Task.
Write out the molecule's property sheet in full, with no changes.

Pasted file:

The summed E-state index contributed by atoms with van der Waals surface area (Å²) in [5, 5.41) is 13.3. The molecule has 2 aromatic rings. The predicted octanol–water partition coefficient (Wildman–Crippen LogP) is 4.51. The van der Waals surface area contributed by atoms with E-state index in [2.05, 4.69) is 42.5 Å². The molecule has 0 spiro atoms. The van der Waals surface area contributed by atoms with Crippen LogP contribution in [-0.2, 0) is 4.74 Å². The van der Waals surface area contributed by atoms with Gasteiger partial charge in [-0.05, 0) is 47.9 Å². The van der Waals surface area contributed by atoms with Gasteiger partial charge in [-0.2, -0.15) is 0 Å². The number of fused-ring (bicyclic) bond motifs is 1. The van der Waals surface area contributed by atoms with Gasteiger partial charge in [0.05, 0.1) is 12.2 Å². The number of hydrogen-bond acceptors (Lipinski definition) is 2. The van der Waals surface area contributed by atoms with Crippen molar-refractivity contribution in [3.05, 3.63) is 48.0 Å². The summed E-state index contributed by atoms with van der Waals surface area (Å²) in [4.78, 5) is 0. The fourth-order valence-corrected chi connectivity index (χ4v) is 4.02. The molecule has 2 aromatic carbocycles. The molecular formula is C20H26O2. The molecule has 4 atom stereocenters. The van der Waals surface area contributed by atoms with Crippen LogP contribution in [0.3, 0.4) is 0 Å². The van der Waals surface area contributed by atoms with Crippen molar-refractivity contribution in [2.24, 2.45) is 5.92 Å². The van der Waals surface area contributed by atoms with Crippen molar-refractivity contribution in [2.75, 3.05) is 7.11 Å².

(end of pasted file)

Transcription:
The summed E-state index contributed by atoms with van der Waals surface area (Å²) in [5, 5.41) is 13.3. The molecule has 2 aromatic rings. The predicted octanol–water partition coefficient (Wildman–Crippen LogP) is 4.51. The van der Waals surface area contributed by atoms with E-state index in [2.05, 4.69) is 42.5 Å². The molecule has 0 spiro atoms. The van der Waals surface area contributed by atoms with Crippen LogP contribution in [-0.2, 0) is 4.74 Å². The van der Waals surface area contributed by atoms with Gasteiger partial charge in [-0.05, 0) is 47.9 Å². The van der Waals surface area contributed by atoms with Gasteiger partial charge in [-0.2, -0.15) is 0 Å². The number of fused-ring (bicyclic) bond motifs is 1. The van der Waals surface area contributed by atoms with Gasteiger partial charge in [0.05, 0.1) is 12.2 Å². The number of hydrogen-bond acceptors (Lipinski definition) is 2. The van der Waals surface area contributed by atoms with Crippen molar-refractivity contribution in [3.05, 3.63) is 48.0 Å². The summed E-state index contributed by atoms with van der Waals surface area (Å²) in [4.78, 5) is 0. The fourth-order valence-corrected chi connectivity index (χ4v) is 4.02. The molecule has 2 aromatic carbocycles. The molecular formula is C20H26O2. The molecule has 4 atom stereocenters. The van der Waals surface area contributed by atoms with Crippen LogP contribution in [0.3, 0.4) is 0 Å². The van der Waals surface area contributed by atoms with Crippen molar-refractivity contribution in [2.24, 2.45) is 5.92 Å². The van der Waals surface area contributed by atoms with Crippen molar-refractivity contribution in [2.75, 3.05) is 7.11 Å².